Note: The Island of Elba has an area of 224 square kilometers or 96 square miles. Thus Napoleon's rule of Elba in 1814-1815 could be called the smallest empire in history. But Article II of the Treaty of Fountainebleau said that Napoleon would retain the title and rank of Emperor for life, and Article III said that the Island of Elba would be an independent principality for life for Napoleon. Thus the title of emperor and rule of Elba were two distinct and separate things.

So these are my thoughts about the smallest empires in history.

I don't thinki you can claim Roman empire was small because when conquered by Turks was small, By that logic then also Chinese empire was small by they time Mongols conquered their last city , Island of Elba was not even an empire .

If you want to make aserious list you should instead start from the opposite, or the maximum expansion of the empires and then measure that .
But remember that most of time the size of an Empire is not indicative of power ... For example Mongol Empire conquered a hugge land , but most of it was empty deserts and couln't control it but for some reasons Historians keep painting in color half a globe when Mongols couln't control evenhalf of it but only some scattered cities and kingdoms in between.
 

Scaeva

Ad Honorem
Oct 2012
5,588
#3
I don't thinki you can claim Roman empire was small because when conquered by Turks was small, By that logic then also Chinese empire was small by they time Mongols conquered their last city , Island of Elba was not even an empire .

If you want to make aserious list you should instead start from the opposite, or the maximum expansion of the empires and then measure that .
But remember that most of time the size of an Empire is not indicative of power ... For example Mongol Empire conquered a hugge land , but most of it was empty deserts and couln't control it but for some reasons Historians keep painting in color half a globe when Mongols couln't control evenhalf of it but only some scattered cities and kingdoms in between.
By that standard some maps of the Roman Empire would also have to change, since areas shaded as "Roman" often include client kingdoms.

Similarly maps of European colonial empires of the 16th - 18th Centuries would have to change since they include areas that were claimed by those empires but that were in practice still governed by native people who were to varying degrees independent.
 
Last edited:

Naima

Ad Honorem
Jun 2014
2,323
Venice
#6
By that standard some maps of the Roman Empire would also have to change, since areas shaded as "Roman" often include client kingdoms.

Similarly maps of European colonial empires of the 16th - 18th Centuries would have to change since they include areas that were claimed by those empires but that were in practice still governed by native people who were to varying degrees independent.
Actually not, is not the same thing, one thing is control kingdoms , another is empty land without even population.
Most Roman empire maps include civilization lands and directly controlled zones, even if Romans could project power way beyond borders like Deserts, Hibernia, Nubia , Germany and so on , by the actual "Mongol" type of mapping Roman Empire would look much larger .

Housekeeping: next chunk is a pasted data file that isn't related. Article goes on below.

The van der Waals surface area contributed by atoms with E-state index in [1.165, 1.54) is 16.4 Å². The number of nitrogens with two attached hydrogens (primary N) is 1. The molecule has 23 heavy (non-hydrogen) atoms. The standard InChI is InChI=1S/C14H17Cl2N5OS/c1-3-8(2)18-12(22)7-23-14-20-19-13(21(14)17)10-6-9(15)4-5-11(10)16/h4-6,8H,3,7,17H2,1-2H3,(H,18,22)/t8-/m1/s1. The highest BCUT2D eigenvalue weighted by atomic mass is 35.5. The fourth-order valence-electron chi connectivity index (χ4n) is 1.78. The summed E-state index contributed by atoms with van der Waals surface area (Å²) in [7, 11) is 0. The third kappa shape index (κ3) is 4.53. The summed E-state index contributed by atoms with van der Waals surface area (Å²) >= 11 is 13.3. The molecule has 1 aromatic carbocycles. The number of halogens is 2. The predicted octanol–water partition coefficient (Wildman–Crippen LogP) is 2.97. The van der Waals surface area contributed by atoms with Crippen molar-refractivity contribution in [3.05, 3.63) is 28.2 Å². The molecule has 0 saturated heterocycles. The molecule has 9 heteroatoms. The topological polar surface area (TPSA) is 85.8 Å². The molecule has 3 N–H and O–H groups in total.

MAGolding

Ad Honorem
Aug 2015
2,843
Chalfont, Pennsylvania
#7
I don't thinki you can claim Roman empire was small because when conquered by Turks was small, By that logic then also Chinese empire was small by they time Mongols conquered their last city , Island of Elba was not even an empire .

If you want to make aserious list you should instead start from the opposite, or the maximum expansion of the empires and then measure that .
But remember that most of time the size of an Empire is not indicative of power ... For example Mongol Empire conquered a hugge land , but most of it was empty deserts and couln't control it but for some reasons Historians keep painting in color half a globe when Mongols couln't control evenhalf of it but only some scattered cities and kingdoms in between.
I said that the tiny remnant Roman Empire conquered by the Turks in 1453-1460 was
But of course it was the surviving part of the vast Roman Empire.
Should the size of the Roman Empire be listed at its largest or at its smallest or at some intermediate size? In a list of the largest empires ever it might be appropriate to list the Roman Empire at its largest instead of its average size. And in a list of smallest empires ever it may be appropriate to list the Roman empire at its smallest instead of at its average size.

Anyway, l point out that the first and second Haitian Empires were probably the smallest ever, and that they were always that small and were never much bigger.
 
Oct 2016
692
On a magic carpet
#8
What about the "Empire" of Trebizond? That consisted of a small strip of land between the Pontic mountains and the Black Sea. Probably the smallest and least powerful "Empire" I've ever heard of.

In reality it was barely more than a tiny city state for most of its existence, or a very small principality at most. Not even a kingdom. Let alone an empire - a title far in excess of its puny actual reach and power.
 

MAGolding

Ad Honorem
Aug 2015
2,843
Chalfont, Pennsylvania
#9
What about the "Empire" of Trebizond? That consisted of a small strip of land between the Pontic mountains and the Black Sea. Probably the smallest and least powerful "Empire" I've ever heard of.

In reality it was barely more than a tiny city state for most of its existence, or a very small principality at most. Not even a kingdom. Let alone an empire - a title far in excess of its puny actual reach and power.
It is hard to tell how large a distant region is just by looking at a map. Distant regions are always smaller in the imagination that nearby ones, so it is easy to think that they are a lot smaller than they are.

I see that the Trebizond Eyalet had a reported area of 10,507 square miles or 27,210 square kilometers in the 19th century. An expert on Turkish historical geography could compare that to the size of the Trebizond empire at various stages. Thus it is possible that the Trebizond Empire was sometimes smaller than the Haitian Empire.
 
Oct 2016
692
On a magic carpet
#10
It is hard to tell how large a distant region is just by looking at a map. Distant regions are always smaller in the imagination that nearby ones, so it is easy to think that they are a lot smaller than they are.

I see that the Trebizond Eyalet had a reported area of 10,507 square miles or 27,210 square kilometers in the 19th century. An expert on Turkish historical geography could compare that to the size of the Trebizond empire at various stages. Thus it is possible that the Trebizond Empire was sometimes smaller than the Haitian Empire.